October marked the fourth straight increase in retail sales after declines in May and June. Those drops had raised fears about the economic recovery. Still, economists say consumers probably aren’t spending enough to lift sales growth above the lackluster pace of the past six months.
Consumers are still struggling with scant income gains, high debts and painfully high unemployment, which remains stuck at 9.6 percent even though the recession ended more than a year ago.
Paul Dales, U.S. economist at Capital Economics, interpreted October’s retail sales as a sign that consumption growth is improving. He cautioned that spending remains too tepid to drive economic growth higher in the current quarter. Consumer spending is closely watched because it accounts for 70 percent of U.S. economic activity.
Overall retail sales rose 1.2 percent in October, the Commerce Department said Monday. That was nearly double the gain that had been expected and the largest increase since March. But excluding autos, sales rose 0.4 percent.
In a second report, the government said inventories held by businesses grew 0.9 percent in September. It was the ninth straight monthly gain. And total business sales rose 0.5 percent, the best showing since July.
Steadily higher inventories and sales are seen as signs that the economic recovery will continue. Inventory rebuilding has provided support for the economy.
For October, sales at auto dealerships rose 5 percent. That gain had been expected because of reports from automakers that October auto sales rose to an annual rate of 12.3 million units. That increase was the best monthly showing since the government’s Cash for Clunkers program sent sales surging in August 2009.
Outside of autos, sales at general merchandise stores, a category that includes department stores and big chains such as Wal-Mart Stores Inc., rose 0.2 percent in October after a slight 0.1 percent rise in September. Sales at specialty clothing stores fared better: They rose 0.7 percent after having fallen 0.4 percent in September.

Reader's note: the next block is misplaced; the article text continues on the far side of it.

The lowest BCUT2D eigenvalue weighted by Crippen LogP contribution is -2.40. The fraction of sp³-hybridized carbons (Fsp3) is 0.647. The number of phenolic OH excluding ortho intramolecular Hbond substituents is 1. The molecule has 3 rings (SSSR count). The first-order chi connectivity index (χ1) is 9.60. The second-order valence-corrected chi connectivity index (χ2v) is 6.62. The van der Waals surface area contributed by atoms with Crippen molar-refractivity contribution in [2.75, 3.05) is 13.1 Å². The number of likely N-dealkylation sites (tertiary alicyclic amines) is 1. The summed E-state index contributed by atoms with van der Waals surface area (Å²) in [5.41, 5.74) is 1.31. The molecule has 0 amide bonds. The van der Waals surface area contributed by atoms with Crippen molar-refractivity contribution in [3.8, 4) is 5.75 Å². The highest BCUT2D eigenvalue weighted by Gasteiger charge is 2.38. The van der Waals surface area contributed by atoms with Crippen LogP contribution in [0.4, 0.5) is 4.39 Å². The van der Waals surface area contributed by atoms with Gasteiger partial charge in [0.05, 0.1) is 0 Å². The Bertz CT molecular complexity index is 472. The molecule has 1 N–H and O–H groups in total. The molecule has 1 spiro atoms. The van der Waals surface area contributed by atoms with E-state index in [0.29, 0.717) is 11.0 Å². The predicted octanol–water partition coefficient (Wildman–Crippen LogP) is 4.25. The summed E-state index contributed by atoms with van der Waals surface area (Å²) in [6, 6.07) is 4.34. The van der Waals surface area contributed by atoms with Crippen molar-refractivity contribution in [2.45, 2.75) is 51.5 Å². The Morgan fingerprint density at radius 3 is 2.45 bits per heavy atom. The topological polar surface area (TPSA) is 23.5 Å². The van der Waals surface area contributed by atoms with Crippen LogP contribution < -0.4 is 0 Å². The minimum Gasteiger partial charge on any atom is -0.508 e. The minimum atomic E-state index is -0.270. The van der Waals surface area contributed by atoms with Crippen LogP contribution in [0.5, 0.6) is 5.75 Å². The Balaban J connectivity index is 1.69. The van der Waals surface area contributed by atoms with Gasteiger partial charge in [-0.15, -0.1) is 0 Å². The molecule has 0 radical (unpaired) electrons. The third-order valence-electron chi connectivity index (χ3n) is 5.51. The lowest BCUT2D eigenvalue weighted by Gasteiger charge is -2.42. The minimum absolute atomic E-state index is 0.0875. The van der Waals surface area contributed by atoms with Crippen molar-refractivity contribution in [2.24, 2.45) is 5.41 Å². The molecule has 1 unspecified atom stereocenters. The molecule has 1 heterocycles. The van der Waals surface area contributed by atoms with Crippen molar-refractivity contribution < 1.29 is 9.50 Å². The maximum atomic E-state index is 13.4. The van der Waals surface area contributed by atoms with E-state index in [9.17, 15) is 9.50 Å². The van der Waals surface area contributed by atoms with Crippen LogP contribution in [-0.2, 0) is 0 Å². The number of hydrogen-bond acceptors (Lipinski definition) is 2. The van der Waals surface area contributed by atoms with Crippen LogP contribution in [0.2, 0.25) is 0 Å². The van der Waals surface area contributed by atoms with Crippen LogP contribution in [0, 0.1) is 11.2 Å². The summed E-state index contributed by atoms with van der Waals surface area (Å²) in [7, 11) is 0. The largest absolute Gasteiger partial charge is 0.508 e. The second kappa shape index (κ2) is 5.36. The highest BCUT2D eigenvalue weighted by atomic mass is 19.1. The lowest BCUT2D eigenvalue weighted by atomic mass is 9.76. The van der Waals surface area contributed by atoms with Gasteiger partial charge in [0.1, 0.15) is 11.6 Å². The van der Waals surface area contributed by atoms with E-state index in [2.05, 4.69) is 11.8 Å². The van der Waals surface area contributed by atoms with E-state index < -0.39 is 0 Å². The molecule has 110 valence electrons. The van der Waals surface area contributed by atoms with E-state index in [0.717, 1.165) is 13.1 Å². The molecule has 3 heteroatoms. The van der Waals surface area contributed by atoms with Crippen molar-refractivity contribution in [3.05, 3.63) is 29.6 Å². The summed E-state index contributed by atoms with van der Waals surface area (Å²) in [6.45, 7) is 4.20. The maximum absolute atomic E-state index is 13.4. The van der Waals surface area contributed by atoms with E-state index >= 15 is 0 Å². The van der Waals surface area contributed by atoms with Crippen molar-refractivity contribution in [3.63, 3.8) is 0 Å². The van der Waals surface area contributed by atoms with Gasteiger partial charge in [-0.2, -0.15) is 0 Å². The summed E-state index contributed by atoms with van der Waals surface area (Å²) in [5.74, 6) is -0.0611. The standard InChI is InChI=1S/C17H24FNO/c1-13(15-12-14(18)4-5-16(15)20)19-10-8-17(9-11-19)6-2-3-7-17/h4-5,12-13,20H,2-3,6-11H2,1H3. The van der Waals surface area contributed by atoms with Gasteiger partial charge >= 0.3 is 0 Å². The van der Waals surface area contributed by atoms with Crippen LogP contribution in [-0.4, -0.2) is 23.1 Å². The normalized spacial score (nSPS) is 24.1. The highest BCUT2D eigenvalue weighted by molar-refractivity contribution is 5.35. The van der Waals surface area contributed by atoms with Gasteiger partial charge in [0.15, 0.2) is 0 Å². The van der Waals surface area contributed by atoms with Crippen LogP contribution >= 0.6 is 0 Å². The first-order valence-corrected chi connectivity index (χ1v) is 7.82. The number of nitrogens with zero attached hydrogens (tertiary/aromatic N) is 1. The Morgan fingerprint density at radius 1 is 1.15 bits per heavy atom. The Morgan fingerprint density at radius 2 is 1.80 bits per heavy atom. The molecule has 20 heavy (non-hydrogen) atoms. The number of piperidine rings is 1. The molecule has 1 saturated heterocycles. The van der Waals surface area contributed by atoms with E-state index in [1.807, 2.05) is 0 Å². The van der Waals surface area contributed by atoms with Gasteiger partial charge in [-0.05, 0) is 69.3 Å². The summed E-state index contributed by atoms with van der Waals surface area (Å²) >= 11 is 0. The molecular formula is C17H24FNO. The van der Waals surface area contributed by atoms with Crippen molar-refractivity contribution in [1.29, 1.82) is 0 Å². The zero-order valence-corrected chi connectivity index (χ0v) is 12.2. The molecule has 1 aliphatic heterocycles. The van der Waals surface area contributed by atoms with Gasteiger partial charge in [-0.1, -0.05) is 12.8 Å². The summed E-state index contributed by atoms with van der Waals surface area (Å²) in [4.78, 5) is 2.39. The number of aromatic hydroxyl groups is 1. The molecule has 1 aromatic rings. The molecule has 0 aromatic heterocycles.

The nation’s big retailers had reported lackluster sales in October. Analysts ascribed some of the blame to an unusually warm October that lured shoppers to other activities and away from the malls. The International Council of Shopping Centers said its index of sales turned in its poorest showing in October since last April.
Sales at hardware stores increased a solid 1.9 percent in October. Sales at gasoline stations rose 0.8 percent, an increase that partly reflected higher prices at the pump. Sales at furniture stores and electronics stores both posted 0.7 percent drops.
Lowe’s Cos. on Monday reported that third-quarter profit rose 19 percent but said shoppers remained guarded in their spending. CEO Robert Niblock said uncertainty about the housing and job markets is pressuring the home-improvement industry.
Still, some analysts noted that unlike low- and moderate-income Americans, many higher-income consumers are spending freely. Upscale department store chain Nordstrom Inc., for instance, reported a 43 percent rise in third-quarter net income and raised its earnings outlook.
“The wealthy are back and willing to spend conspicuously while the majority of households continue to stick to necessities and shop for deals,” Diane Swonk, chief economist at Mesirow Financial, wrote in a research note.